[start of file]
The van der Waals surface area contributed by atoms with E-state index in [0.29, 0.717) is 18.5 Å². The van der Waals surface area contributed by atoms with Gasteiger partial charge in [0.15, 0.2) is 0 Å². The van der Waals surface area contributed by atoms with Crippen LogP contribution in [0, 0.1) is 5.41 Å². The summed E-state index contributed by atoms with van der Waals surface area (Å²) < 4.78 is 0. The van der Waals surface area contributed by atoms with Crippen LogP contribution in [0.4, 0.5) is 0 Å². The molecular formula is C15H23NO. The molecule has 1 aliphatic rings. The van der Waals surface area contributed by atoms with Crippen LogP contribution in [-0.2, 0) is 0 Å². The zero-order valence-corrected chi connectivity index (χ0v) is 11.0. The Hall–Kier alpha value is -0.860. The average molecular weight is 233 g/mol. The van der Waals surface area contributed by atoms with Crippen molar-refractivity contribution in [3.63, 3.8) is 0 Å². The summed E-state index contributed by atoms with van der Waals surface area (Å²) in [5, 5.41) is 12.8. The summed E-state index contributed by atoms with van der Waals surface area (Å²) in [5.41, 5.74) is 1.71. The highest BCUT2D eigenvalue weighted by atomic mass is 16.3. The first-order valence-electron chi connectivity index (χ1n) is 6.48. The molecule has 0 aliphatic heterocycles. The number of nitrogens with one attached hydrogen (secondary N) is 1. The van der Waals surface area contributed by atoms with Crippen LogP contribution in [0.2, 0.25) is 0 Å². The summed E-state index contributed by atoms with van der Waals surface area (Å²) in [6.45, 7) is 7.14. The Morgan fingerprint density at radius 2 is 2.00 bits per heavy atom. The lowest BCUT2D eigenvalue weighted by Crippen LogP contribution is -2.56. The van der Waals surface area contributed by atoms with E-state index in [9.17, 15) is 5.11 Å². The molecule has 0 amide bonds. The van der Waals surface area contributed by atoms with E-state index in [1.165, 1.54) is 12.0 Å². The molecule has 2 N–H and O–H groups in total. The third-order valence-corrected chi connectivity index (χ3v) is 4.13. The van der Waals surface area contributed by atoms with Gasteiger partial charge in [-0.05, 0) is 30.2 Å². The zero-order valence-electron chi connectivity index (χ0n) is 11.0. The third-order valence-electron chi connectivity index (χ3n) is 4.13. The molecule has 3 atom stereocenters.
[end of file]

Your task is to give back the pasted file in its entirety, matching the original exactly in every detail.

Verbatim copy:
The van der Waals surface area contributed by atoms with E-state index in [0.29, 0.717) is 18.5 Å². The van der Waals surface area contributed by atoms with Gasteiger partial charge in [0.15, 0.2) is 0 Å². The van der Waals surface area contributed by atoms with Crippen LogP contribution in [0, 0.1) is 5.41 Å². The summed E-state index contributed by atoms with van der Waals surface area (Å²) < 4.78 is 0. The van der Waals surface area contributed by atoms with Crippen LogP contribution in [0.4, 0.5) is 0 Å². The molecular formula is C15H23NO. The molecule has 1 aliphatic rings. The van der Waals surface area contributed by atoms with Crippen LogP contribution in [-0.2, 0) is 0 Å². The zero-order valence-corrected chi connectivity index (χ0v) is 11.0. The Hall–Kier alpha value is -0.860. The average molecular weight is 233 g/mol. The van der Waals surface area contributed by atoms with Crippen molar-refractivity contribution in [3.63, 3.8) is 0 Å². The summed E-state index contributed by atoms with van der Waals surface area (Å²) in [5, 5.41) is 12.8. The summed E-state index contributed by atoms with van der Waals surface area (Å²) in [5.41, 5.74) is 1.71. The highest BCUT2D eigenvalue weighted by atomic mass is 16.3. The first-order valence-electron chi connectivity index (χ1n) is 6.48. The molecule has 0 aliphatic heterocycles. The number of nitrogens with one attached hydrogen (secondary N) is 1. The van der Waals surface area contributed by atoms with Crippen LogP contribution in [0.2, 0.25) is 0 Å². The summed E-state index contributed by atoms with van der Waals surface area (Å²) in [6.45, 7) is 7.14. The Morgan fingerprint density at radius 2 is 2.00 bits per heavy atom. The lowest BCUT2D eigenvalue weighted by Crippen LogP contribution is -2.56. The van der Waals surface area contributed by atoms with E-state index in [9.17, 15) is 5.11 Å². The molecule has 0 amide bonds. The van der Waals surface area contributed by atoms with E-state index in [1.165, 1.54) is 12.0 Å². The molecule has 2 N–H and O–H groups in total. The third-order valence-corrected chi connectivity index (χ3v) is 4.13. The van der Waals surface area contributed by atoms with Gasteiger partial charge in [-0.05, 0) is 30.2 Å². The zero-order valence-electron chi connectivity index (χ0n) is 11.0. The third-order valence-electron chi connectivity index (χ3n) is 4.13. The molecule has 3 atom stereocenters.